Secrets to Success for Social Media in Business in 2013
By Beverly Macy
As 2013 begins, most corporations are well into planning mode for the coming year. The question I’m being asked by senior teams I work with from Fortune 500 companies goes like this, “At the 30,000-foot level, what are the two or three critical success factors we should be focused on to move forward as a social business in 2013?”
Great question. My answer depends on where you are on the implementation of real-time social media both internally and externally.
1. Companies that are already ‘going social’ are clearly ahead of the game. Let’s hope this is you. These are companies who have cross-functional teams thoughtfully mapping out just what it takes to succeed as a social business in terms of branding, customer service, sales, product development, collaborative work processes, talent acquisition, social media policy and engagement strategies, and more.
These companies are way beyond tossing up a few Facebook pages and tipping the hat to customer service by allowing reps to monitor HootSuite, whatever that is. These companies realize that there is no talent shortage or skills gap out there. It takes a skilled human resources department to discover and acquire talent that’s ripe for the picking. Just look at the 187 million amazing profiles on LinkedIn.
The Social Company should be focused on maximizing not just big data, but big SOCIAL data; and they should be focused on true mobile implementation across the company and the customer and supplier base. Fail fast and fail forward. If it doesn’t work, move on. And keep up the corporate education efforts because the wave is huge and the ride will be long.
2. Companies who are finally ready to dive in are in for quite a bit of heavy lifting in the beginning. You’re about three years behind in the education process of understanding the power of real-time social media. The good news is that you’re now ready and willing to devote the resources and the time it will take. You should be reaping benefits way before this time next year.
The Ready-to-Get-Social Company should start with education. Also appoint strategic and tactical teams to quickly conduct an internal audit of where you are now and map out where you need to go. Get folks trained and bring in good, top-of-the-line business consultants who don’t give you fluff, but deliver a solid game plan you can actually execute against. I work with clients in this capacity all the time and know that if there is top-down buy-in, the company will jump on this wave quickly and see results amazingly fast.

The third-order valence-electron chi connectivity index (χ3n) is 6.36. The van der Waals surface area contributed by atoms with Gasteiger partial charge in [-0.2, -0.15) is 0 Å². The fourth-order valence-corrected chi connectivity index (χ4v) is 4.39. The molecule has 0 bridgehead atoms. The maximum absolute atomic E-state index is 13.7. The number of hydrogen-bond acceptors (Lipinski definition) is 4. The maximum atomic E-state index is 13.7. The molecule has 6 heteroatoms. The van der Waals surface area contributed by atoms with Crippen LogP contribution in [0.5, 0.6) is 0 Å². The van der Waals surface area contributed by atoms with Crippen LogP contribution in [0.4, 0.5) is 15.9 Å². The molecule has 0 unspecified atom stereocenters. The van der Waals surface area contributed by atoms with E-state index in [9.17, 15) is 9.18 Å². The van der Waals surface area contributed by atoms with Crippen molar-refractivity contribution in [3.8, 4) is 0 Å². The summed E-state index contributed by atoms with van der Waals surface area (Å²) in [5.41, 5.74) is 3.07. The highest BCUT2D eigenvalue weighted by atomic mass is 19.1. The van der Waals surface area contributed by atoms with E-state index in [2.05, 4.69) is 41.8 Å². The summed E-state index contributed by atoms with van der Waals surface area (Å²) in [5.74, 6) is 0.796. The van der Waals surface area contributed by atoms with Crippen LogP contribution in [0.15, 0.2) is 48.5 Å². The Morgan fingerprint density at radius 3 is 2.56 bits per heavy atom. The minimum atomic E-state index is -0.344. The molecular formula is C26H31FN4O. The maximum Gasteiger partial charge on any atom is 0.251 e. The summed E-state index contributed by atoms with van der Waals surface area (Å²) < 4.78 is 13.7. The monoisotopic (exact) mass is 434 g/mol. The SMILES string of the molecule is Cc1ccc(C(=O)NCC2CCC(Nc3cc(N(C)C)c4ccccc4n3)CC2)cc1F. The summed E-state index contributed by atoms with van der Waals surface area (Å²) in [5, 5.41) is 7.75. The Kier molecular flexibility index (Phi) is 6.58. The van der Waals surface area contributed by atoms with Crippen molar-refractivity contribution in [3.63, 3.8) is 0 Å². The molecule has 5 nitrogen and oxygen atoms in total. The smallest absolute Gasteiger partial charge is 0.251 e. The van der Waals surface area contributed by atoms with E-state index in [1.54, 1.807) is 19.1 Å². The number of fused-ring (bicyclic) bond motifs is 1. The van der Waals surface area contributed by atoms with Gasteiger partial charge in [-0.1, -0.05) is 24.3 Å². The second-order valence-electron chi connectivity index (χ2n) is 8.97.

3. What if you’re a head-still-in-the-sand company? You’re still hoping it will all blow over and some of your senior execs even send around the occasional article from social media naysayers. “See, social media is a fad and it’s going away anytime now, so we were right to ignore it.”
Ok, smart guy, if that’s what you want to believe. Keep your millennial workforce blocked from social sites; keep giggling at the words “Twitter and “tweet”; keep shaking your heads at the apparent silliness of Facebook. Go for it.
For you it’s going to take a disaster or a crisis to wake up. And then you’ll be scrambling to figure out what happened and will probably end up overpaying for social media ‘gurus’ to come in who will make it worse. Don’t say we didn’t try to warn you.
The year 2013 is going to usher in a fantastic era that’s made up of social, mobile, local, and big data in the cloud. It’s an amazing time for whole industry transformation (education, healthcare, retail, manufacturing, government, non-profits, R&D); as well as what will happen in and among collaborative workforces, customer-driven product design, crowdfunding, and smartphone proliferation.
Let’s hope you’re somewhere on the path to leveraging all this power. Think of the future for your company, your customers and suppliers, and your employees. Great things are going to come to pass and I can’t wait!
Photo Credit: jurvetson via Photo Pin / Creative Commons
Beverly Macy teaches social media and global marketing and branding at the UCLA Extension. She advises Fortune 500 companies on real-time social media and is the co-author of the best-seller The Power of Real-Time Social Media Marketing. You can email her at firstname.lastname@example.org